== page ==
3. Also, the president is an interesting guy. Not interesting as in inspiring or motivational (and he is those things, too, to a very small degree) but interesting as in "how the hell has this guy run a successful business for 20 years?" He's a cartoon, a dead-on racial stereotype... if he was a character in a movie, I'd dismiss the writer as being too lazy to create a more realistic portrayal.
  4. And finally, free lunch.
Now, this may seem like a total suck-ass move, and I guess it is, and part of me is ashamed for suggesting that we "do lunch" to get to know each other a bit better. But, there are concrete reasons, and like I said, free lunch.

We head out to some Italian joint. Now, here's the thing: the guy has been wheeling and dealing for decades in Cleveland, and he knows everyone. He's a bit of a big shot in the advertising community, I guess. So of course he knows everyone that's waiting in line to be seated, and he introduces me around, blah, blah, blah. This is the perfect moment to "network," but I'm really shitty at it. I just have a hard time acting interested in someone in the hopes that it'll pay off at a later date.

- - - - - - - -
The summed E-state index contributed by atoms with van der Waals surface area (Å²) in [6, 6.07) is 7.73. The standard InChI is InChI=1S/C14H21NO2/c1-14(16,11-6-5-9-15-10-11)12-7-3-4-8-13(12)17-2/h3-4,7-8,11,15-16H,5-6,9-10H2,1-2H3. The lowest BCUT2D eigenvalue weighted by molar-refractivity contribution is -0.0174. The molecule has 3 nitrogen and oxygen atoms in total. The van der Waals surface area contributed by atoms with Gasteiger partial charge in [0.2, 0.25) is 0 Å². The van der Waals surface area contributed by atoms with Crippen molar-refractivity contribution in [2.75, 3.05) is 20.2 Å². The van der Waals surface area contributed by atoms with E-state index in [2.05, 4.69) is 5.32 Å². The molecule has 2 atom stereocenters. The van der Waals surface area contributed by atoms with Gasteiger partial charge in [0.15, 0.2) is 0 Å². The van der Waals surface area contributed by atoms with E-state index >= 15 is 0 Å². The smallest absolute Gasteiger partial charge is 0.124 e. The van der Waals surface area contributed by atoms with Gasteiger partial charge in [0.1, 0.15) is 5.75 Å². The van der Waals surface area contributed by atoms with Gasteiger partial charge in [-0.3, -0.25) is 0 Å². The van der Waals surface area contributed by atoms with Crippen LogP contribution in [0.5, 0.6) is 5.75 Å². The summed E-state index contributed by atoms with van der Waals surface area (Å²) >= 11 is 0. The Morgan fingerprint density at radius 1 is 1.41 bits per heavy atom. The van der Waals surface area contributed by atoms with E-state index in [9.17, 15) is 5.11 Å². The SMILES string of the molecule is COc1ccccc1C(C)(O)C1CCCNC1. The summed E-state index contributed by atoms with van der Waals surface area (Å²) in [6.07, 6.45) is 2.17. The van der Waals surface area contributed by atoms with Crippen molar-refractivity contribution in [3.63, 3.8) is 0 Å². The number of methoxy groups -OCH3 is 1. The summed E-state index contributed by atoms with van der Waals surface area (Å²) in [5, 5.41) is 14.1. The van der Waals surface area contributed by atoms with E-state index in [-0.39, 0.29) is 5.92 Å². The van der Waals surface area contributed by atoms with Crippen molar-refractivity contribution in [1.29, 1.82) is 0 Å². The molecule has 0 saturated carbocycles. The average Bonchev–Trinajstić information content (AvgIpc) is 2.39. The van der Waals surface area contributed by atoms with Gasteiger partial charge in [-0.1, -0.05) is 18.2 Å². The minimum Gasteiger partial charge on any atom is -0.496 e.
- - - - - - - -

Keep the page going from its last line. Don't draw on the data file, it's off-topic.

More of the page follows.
Finally we sit, order, and eat. We're making small talk ("Where'd you go to school?" "Tell me something interesting about yourself," etc., etc.). He mentions that he wanted to eat early, because he has a dentist appointment later in the afternoon. This prompts me to say that I also need to get to the dentist, because I suspect that I need a root canal and I've been putting it off. He asks me who my dentist is, and that's when it all gets a little strange.